A Teaching License Case Study - SurveyEngine GmbH

A Teaching License Case Study

Who Would You Befriend?

Author: Yzabellah Stridsberg & James Bouchat, Students
Supervised by: Dr. Eline van den Broek-Altenburg, Vice-Chair of Population Health Science
Course: Human Decision Making and Choice, Sep-Dec 2023
Number of students: 25
Institution: University of Vermont: Honors College, USA
Technical Course Sponsor: SurveyEngine GmbH

SurveyEngine provided student licenses to a class of students in the Patrick Leahy Honors College at the University of Vermont. The course, “Human Decision Making and Choice”, was developed by Prof. Eline van den Broek-Altenburg and reviews a wide-ranging set of theoretical models for individual choices drawn from social psychology, economics, (moral) philosophy, marketing and other disciplines and then introduces students to a set of standard choice modeling approaches. It begins with theoretical frameworks based on the rational model of judgment and decision making and then progress to applications where individuals face tradeoffs in their choices. The course emphasize choices in health and healthcare, but delves into other related fields as well to see linkages between different academic disciplines.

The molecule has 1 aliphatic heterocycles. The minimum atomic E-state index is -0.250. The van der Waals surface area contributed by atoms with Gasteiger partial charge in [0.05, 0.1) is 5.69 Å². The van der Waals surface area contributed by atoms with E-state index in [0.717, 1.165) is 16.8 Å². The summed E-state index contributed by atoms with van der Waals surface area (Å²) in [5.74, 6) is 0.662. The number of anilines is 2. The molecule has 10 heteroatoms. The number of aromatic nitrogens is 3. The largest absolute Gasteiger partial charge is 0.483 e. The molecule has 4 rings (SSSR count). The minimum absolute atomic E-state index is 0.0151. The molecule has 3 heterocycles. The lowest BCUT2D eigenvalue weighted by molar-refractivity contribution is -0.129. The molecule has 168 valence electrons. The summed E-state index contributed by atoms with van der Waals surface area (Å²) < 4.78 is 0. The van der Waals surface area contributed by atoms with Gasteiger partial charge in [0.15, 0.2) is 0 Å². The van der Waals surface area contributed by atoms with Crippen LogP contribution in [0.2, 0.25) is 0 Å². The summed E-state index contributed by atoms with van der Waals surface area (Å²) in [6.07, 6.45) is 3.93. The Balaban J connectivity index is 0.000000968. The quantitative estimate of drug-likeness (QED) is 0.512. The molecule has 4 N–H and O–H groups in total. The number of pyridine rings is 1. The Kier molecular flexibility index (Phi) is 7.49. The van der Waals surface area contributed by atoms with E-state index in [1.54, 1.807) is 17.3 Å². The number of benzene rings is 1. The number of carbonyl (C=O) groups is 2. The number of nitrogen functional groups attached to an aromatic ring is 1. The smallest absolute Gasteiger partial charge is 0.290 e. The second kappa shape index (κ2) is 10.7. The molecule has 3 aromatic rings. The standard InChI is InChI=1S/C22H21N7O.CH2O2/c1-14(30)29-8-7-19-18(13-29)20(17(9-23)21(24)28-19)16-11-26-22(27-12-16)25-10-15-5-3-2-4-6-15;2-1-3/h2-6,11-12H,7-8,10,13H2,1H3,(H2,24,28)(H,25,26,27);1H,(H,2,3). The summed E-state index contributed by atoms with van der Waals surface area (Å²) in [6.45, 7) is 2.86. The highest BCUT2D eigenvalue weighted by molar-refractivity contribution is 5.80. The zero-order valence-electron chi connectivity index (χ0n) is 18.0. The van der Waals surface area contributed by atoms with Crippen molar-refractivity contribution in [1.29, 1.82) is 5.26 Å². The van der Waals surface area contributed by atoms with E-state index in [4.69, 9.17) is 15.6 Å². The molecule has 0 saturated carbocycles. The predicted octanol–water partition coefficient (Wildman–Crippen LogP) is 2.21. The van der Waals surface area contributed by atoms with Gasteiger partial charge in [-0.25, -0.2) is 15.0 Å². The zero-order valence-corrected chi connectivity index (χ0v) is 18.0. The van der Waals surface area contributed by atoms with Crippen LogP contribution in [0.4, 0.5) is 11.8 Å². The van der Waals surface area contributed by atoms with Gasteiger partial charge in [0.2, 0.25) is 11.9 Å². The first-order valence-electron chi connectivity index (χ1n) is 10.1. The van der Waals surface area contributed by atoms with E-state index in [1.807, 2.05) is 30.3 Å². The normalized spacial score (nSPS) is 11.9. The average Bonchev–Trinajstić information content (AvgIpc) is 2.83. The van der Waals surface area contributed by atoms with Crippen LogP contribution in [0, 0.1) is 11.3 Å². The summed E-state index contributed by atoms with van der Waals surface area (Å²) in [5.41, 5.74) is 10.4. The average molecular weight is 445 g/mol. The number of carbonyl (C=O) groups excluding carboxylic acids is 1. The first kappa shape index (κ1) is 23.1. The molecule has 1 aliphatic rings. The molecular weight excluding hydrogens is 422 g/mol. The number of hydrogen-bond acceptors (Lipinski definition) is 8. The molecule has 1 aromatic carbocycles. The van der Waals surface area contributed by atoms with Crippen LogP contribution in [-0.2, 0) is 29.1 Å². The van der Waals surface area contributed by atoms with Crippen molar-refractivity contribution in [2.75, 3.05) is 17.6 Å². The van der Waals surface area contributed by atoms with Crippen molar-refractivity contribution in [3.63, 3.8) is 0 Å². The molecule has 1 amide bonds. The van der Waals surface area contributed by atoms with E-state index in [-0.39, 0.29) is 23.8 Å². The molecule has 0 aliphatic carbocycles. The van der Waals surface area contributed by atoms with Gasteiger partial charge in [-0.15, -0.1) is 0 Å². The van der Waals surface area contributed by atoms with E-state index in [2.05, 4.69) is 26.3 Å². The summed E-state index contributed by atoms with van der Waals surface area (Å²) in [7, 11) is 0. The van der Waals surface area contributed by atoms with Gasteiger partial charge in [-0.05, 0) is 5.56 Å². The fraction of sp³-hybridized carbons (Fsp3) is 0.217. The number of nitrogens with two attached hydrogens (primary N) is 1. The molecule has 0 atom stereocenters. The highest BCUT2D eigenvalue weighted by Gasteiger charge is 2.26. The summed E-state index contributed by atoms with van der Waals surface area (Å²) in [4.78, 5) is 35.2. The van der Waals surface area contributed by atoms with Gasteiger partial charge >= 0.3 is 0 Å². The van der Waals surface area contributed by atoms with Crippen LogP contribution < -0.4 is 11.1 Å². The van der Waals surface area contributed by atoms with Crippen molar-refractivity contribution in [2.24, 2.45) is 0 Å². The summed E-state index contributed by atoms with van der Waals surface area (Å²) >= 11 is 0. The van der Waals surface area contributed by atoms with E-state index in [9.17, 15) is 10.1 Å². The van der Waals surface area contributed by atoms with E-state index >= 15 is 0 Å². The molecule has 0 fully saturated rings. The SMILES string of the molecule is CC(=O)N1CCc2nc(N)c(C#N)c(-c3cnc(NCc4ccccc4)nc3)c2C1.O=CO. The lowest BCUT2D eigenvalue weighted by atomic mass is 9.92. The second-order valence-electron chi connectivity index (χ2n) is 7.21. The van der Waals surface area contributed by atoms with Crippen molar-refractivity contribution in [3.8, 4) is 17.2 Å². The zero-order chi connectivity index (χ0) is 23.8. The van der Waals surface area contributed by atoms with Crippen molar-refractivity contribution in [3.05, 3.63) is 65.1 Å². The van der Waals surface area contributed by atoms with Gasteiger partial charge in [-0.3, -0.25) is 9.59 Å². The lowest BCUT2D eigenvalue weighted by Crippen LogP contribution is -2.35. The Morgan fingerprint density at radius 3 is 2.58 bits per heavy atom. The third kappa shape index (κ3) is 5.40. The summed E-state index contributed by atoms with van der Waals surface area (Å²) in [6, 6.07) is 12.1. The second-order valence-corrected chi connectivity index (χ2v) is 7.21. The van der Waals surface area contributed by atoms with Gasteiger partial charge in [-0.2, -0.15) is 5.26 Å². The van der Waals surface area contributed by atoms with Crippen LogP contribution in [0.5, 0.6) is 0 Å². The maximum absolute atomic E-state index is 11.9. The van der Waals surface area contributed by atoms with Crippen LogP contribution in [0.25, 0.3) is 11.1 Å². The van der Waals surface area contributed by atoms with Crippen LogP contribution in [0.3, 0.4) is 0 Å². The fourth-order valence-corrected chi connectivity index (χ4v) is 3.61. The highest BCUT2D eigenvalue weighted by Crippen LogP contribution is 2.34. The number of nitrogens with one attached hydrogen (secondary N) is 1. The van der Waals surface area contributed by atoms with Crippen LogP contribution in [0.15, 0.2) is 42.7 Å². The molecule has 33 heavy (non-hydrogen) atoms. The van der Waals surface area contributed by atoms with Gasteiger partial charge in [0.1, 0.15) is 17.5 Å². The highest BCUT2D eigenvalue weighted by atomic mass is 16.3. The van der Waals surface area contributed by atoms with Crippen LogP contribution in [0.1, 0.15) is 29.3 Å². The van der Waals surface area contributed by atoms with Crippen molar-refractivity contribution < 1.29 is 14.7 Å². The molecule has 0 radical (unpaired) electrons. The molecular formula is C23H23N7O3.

Research Context
The course culminates in an in-depth introduction on how to develop a choice experiment for either research or marketing in health. Students were able to use Survey Engine to develop their own discrete choice experiments. The most outstanding project was called “Who would you befriend”. When looking at friendships and connections, several factors go into how we choose whom to approach. For example, in social psychology, primacy effects are a reason why first impressions matter; we will be able to recall this information quicker the next time we see that person.

Choice Experiment Editor: SurveyEngine Software

Thus, physical appearance and how approachable someone may look is important. On the other hand, honesty, intelligence, and agreeableness are aspects that can form friendships over time. With the question, “How do you decide who to befriend?” this project seek to answer what attributes carry a larger weight than others when befriending. The students based their project on work of Professor of Philosophy Sara Goering who stated, “A friendship with an obviously similar person may be the most easily attained, but perhaps not the most enriching (Choosing Our Friends: Moral Partiality and the Value of Diversity pg. 405).” The students used pictures of individuals to be able to link the visual to the personal characteristics.

Summary of findings
From the results, the student project found that honesty is the most valued attribute, with agreeableness coming in 2nd, and intelligence being the least important. When it comes to appearance, the lowest utility was assigned to the only elderly people in the pictures, whereas the highest were pictures of working-aged male and a college-aged female. SurveyEngine allowed to link the experimental design with different attributes and levels to different pictures of faces of individuals.

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